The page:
The owners of a helicopter which ditched in the North Sea last week grounded more aircraft today after an early investigation revealed a fault in its gearbox.
Bond Offshore Helicopters said it was extending its suspension of Eurocopter Super Puma helicopters from the EC225 model which ditched 25 miles off the coast of Aberdeen on Thursday to also include the AS332L2 model.
The move comes after an initial Air Accidents Investigation Branch examination of the EC225 which went down while carrying 12 passengers and two crew showed it suffered a crack to a gearbox shaft.
"In the light of the AAIB interim Service Bulletin Bond Offshore Helicopters Ltd will continue the flight suspension of the EC225 and now in addition the AS332L2 helicopter," a spokesman said.
"Bond Offshore Helicopters Ltd is working with Eurocopter as a matter of priority in finding a solution that will enable the helicopters to be returned to service."
A gearbox failure was responsible the downing of a AS332L2 Super Puma helicopter flying to Aberdeen from the Miller Platform in the North Sea in April 2009, causing the death of 14 offshore workers and two crewmen.
In a report in 2009 into the crash, the AAIB said the gearbox of the Eurocopter had suffered a "catastrophic failure" before it crashed into the sea.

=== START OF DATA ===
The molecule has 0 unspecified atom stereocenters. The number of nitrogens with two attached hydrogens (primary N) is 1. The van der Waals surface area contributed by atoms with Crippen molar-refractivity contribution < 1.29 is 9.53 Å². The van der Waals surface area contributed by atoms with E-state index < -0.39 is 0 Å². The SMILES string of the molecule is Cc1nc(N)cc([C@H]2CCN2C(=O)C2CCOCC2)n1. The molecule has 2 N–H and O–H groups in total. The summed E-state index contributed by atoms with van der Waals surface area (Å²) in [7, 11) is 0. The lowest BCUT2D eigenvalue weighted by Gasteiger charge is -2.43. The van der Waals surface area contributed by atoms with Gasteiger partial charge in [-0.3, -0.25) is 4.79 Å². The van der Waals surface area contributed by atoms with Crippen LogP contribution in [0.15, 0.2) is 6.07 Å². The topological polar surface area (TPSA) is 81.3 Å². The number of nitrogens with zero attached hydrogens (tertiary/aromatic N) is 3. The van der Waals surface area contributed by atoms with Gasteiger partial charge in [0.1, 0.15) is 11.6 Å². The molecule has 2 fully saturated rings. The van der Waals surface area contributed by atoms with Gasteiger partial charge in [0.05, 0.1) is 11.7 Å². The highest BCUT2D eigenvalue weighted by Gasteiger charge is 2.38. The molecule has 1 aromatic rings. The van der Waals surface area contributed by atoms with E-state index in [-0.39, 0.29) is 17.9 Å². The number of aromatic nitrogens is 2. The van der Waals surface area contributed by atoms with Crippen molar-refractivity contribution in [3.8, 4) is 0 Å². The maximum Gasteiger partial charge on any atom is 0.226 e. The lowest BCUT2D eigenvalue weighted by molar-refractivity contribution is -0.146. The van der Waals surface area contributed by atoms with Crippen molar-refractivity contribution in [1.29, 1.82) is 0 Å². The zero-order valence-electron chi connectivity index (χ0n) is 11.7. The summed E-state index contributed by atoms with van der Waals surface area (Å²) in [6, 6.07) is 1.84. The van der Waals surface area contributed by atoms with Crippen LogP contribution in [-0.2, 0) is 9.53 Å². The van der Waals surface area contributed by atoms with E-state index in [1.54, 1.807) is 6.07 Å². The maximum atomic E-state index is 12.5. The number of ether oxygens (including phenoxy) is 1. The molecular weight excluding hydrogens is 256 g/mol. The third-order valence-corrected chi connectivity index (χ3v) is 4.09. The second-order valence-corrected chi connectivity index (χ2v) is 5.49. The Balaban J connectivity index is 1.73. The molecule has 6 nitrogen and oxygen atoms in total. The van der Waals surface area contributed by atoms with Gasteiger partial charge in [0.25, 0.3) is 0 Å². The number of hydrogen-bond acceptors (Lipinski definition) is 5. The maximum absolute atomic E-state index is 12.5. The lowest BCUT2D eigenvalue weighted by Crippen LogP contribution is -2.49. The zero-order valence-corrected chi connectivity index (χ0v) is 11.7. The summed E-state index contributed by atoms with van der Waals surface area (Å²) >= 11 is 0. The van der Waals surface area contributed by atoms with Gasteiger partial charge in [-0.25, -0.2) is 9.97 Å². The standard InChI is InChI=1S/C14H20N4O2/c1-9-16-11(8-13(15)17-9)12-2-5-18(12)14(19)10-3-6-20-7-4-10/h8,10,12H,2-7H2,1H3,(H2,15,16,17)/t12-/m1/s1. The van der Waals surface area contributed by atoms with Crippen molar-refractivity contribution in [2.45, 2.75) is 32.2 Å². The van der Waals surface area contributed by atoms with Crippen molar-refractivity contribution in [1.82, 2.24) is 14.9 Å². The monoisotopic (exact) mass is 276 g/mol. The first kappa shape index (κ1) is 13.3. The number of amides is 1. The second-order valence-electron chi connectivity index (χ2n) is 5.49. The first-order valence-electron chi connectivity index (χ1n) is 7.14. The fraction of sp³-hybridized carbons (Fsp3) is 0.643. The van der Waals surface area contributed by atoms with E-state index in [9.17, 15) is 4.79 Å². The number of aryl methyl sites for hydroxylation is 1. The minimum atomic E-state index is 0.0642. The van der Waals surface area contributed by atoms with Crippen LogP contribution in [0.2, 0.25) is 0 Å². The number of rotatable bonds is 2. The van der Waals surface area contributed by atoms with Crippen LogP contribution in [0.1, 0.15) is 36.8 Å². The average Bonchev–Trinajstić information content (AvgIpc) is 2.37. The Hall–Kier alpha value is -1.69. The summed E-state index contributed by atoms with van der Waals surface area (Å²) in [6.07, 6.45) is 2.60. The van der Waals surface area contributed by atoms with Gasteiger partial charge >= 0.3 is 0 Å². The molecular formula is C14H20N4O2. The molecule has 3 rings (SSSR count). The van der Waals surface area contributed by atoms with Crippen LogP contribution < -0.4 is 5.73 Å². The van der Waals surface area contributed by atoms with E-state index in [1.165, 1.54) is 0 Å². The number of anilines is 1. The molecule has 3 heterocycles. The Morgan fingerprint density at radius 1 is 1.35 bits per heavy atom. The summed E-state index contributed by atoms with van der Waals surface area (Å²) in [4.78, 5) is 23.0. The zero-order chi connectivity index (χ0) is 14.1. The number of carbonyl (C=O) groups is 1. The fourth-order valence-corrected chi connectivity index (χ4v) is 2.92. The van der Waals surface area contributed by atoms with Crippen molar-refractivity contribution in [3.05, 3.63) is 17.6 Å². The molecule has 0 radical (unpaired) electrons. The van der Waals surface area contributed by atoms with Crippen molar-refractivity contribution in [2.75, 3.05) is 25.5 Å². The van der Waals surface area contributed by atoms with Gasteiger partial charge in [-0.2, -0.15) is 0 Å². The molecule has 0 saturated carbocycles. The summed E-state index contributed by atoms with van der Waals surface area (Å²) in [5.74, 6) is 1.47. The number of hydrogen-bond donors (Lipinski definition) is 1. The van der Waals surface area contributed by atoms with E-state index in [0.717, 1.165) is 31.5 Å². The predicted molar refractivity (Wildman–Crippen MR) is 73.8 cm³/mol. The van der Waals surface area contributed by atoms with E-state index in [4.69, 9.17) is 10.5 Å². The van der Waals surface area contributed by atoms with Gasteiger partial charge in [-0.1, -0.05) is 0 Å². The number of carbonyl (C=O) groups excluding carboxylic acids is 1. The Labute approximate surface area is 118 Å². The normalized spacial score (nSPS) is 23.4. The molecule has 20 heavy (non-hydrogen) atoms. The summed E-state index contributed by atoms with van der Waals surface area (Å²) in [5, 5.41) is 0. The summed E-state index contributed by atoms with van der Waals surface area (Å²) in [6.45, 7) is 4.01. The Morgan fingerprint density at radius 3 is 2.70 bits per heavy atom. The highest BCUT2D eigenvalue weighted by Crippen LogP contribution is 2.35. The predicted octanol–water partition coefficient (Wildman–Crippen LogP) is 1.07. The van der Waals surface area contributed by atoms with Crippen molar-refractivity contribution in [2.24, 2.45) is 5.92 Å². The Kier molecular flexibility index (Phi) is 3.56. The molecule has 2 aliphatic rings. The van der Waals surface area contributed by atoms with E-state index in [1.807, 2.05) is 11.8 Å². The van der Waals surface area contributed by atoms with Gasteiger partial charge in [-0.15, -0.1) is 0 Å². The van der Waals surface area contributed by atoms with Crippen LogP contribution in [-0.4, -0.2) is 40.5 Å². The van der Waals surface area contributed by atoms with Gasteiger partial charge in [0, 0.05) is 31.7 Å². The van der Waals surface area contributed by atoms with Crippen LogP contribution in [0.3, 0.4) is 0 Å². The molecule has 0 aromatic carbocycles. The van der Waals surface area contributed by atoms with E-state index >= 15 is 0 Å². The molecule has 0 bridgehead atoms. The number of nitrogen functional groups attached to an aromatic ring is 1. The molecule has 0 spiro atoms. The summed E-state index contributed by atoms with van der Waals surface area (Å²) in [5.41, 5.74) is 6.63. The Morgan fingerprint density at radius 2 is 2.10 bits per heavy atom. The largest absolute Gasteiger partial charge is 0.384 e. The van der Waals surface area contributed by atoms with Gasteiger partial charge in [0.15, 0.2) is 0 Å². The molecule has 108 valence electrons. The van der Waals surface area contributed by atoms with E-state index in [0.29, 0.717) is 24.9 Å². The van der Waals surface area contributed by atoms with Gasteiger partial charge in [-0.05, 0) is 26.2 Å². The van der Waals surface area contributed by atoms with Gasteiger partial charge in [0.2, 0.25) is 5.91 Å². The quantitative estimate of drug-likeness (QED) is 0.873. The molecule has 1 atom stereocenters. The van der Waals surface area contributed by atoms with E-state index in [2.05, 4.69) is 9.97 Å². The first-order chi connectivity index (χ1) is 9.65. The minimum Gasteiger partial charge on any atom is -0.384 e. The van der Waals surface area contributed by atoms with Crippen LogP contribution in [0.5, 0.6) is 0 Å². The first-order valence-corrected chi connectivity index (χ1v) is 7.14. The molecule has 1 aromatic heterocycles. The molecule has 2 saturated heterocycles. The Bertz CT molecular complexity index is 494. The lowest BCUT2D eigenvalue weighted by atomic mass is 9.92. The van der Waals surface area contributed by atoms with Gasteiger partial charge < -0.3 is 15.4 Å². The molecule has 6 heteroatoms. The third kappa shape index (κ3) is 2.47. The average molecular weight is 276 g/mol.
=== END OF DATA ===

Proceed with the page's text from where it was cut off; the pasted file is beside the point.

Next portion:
Bond, which suspended all EC225 flights last week while it investigates what happened, said the AAIB analysis of last week's incident matched its own.
The AAIB report into the latest crash says: "The crew of the helicopter carried out a controlled ditching following indications of a failure of the main gearbox (MGB) lubrication system and, subsequently, a warning indicating failure of the emergency lubrication system.
"The investigation has identified a 360° circumferential crack in the bevel gear vertical shaft in the main gearbox, in the vicinity of a manufacturing weld, causing disengagement of the drive to both mechanical oil pumps."
All those on board the helicopter arrived safely back on land after air and sea rescues last Thursday.
A major rescue operation was launched after the alarm was raised, with Coastguard and RAF helicopters called to the scene along with two lifeboats.
The 12 passengers and two crew members were recovered from the sea and put into life rafts.
Nine men were flown to Aberdeen Royal Infirmary while the remaining five were taken to Aberdeen by lifeboat.
Bill Munro, the firm's managing director, added: "The skill and training of Bond's pilots has been witnessed at first hand. Our passengers can be confident in Bond as the principal crew change operator in the North Sea."
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